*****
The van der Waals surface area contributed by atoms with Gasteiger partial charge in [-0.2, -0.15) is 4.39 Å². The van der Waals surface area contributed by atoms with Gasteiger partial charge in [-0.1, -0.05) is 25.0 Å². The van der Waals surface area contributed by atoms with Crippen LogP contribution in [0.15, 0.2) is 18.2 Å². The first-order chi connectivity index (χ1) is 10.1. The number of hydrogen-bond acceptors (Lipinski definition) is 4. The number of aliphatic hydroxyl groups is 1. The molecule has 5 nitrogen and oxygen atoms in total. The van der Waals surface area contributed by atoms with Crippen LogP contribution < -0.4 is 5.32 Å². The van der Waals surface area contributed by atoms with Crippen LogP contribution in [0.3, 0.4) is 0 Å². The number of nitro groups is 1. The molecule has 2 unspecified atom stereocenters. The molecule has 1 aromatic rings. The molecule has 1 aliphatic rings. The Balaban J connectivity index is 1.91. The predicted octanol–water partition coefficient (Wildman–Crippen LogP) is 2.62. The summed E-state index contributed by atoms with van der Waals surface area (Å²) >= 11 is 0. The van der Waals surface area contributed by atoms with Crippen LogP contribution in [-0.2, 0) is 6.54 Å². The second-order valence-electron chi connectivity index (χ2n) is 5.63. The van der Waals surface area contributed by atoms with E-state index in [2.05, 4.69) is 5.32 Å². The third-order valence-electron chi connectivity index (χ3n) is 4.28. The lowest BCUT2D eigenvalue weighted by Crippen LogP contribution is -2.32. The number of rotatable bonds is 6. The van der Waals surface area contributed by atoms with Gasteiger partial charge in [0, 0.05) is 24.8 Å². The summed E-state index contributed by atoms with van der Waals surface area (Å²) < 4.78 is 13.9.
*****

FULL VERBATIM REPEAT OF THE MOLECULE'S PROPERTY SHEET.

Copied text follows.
The van der Waals surface area contributed by atoms with Gasteiger partial charge in [-0.2, -0.15) is 4.39 Å². The van der Waals surface area contributed by atoms with Gasteiger partial charge in [-0.1, -0.05) is 25.0 Å². The van der Waals surface area contributed by atoms with Crippen LogP contribution in [0.15, 0.2) is 18.2 Å². The first-order chi connectivity index (χ1) is 10.1. The number of hydrogen-bond acceptors (Lipinski definition) is 4. The number of aliphatic hydroxyl groups is 1. The molecule has 5 nitrogen and oxygen atoms in total. The van der Waals surface area contributed by atoms with Crippen LogP contribution < -0.4 is 5.32 Å². The van der Waals surface area contributed by atoms with Crippen LogP contribution in [0.3, 0.4) is 0 Å². The number of nitro groups is 1. The molecule has 2 unspecified atom stereocenters. The molecule has 1 aromatic rings. The molecule has 1 aliphatic rings. The Balaban J connectivity index is 1.91. The predicted octanol–water partition coefficient (Wildman–Crippen LogP) is 2.62. The summed E-state index contributed by atoms with van der Waals surface area (Å²) >= 11 is 0. The van der Waals surface area contributed by atoms with Crippen LogP contribution in [-0.2, 0) is 6.54 Å². The second-order valence-electron chi connectivity index (χ2n) is 5.63. The van der Waals surface area contributed by atoms with E-state index in [2.05, 4.69) is 5.32 Å². The third-order valence-electron chi connectivity index (χ3n) is 4.28. The lowest BCUT2D eigenvalue weighted by Crippen LogP contribution is -2.32. The number of rotatable bonds is 6. The van der Waals surface area contributed by atoms with Gasteiger partial charge in [0, 0.05) is 24.8 Å². The summed E-state index contributed by atoms with van der Waals surface area (Å²) < 4.78 is 13.9.